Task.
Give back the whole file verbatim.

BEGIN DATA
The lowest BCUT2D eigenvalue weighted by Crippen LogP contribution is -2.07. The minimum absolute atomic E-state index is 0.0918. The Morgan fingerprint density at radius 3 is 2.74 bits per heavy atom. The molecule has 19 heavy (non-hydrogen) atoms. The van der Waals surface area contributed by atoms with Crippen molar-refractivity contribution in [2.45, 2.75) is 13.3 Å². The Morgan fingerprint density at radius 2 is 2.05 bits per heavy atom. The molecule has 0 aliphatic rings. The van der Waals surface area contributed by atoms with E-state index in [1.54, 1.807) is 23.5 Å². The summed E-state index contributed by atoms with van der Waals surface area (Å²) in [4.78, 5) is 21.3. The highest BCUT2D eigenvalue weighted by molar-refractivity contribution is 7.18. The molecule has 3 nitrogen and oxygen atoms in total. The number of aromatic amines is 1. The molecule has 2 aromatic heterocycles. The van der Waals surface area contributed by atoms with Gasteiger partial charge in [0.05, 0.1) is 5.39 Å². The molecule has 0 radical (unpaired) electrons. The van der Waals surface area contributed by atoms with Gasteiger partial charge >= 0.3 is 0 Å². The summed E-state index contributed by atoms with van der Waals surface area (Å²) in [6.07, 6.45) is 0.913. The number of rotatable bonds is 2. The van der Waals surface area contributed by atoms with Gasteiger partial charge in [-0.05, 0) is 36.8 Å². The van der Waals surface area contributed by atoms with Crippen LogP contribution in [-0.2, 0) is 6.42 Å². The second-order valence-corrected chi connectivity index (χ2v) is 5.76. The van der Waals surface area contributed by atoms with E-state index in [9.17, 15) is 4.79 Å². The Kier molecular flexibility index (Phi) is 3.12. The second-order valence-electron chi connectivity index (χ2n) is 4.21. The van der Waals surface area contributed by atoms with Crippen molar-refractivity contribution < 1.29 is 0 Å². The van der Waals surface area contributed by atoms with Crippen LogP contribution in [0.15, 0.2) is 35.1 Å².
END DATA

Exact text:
The lowest BCUT2D eigenvalue weighted by Crippen LogP contribution is -2.07. The minimum absolute atomic E-state index is 0.0918. The Morgan fingerprint density at radius 3 is 2.74 bits per heavy atom. The molecule has 19 heavy (non-hydrogen) atoms. The van der Waals surface area contributed by atoms with Crippen molar-refractivity contribution in [2.45, 2.75) is 13.3 Å². The Morgan fingerprint density at radius 2 is 2.05 bits per heavy atom. The molecule has 0 aliphatic rings. The van der Waals surface area contributed by atoms with E-state index in [1.54, 1.807) is 23.5 Å². The summed E-state index contributed by atoms with van der Waals surface area (Å²) in [4.78, 5) is 21.3. The highest BCUT2D eigenvalue weighted by molar-refractivity contribution is 7.18. The molecule has 3 nitrogen and oxygen atoms in total. The number of aromatic amines is 1. The molecule has 2 aromatic heterocycles. The van der Waals surface area contributed by atoms with Gasteiger partial charge in [0.05, 0.1) is 5.39 Å². The molecule has 0 radical (unpaired) electrons. The van der Waals surface area contributed by atoms with Gasteiger partial charge >= 0.3 is 0 Å². The summed E-state index contributed by atoms with van der Waals surface area (Å²) in [6.07, 6.45) is 0.913. The number of rotatable bonds is 2. The van der Waals surface area contributed by atoms with Gasteiger partial charge in [-0.05, 0) is 36.8 Å². The van der Waals surface area contributed by atoms with Crippen LogP contribution in [-0.2, 0) is 6.42 Å². The second-order valence-corrected chi connectivity index (χ2v) is 5.76. The van der Waals surface area contributed by atoms with E-state index in [9.17, 15) is 4.79 Å². The Kier molecular flexibility index (Phi) is 3.12. The second-order valence-electron chi connectivity index (χ2n) is 4.21. The van der Waals surface area contributed by atoms with Crippen molar-refractivity contribution < 1.29 is 0 Å². The van der Waals surface area contributed by atoms with Crippen LogP contribution in [0.15, 0.2) is 35.1 Å².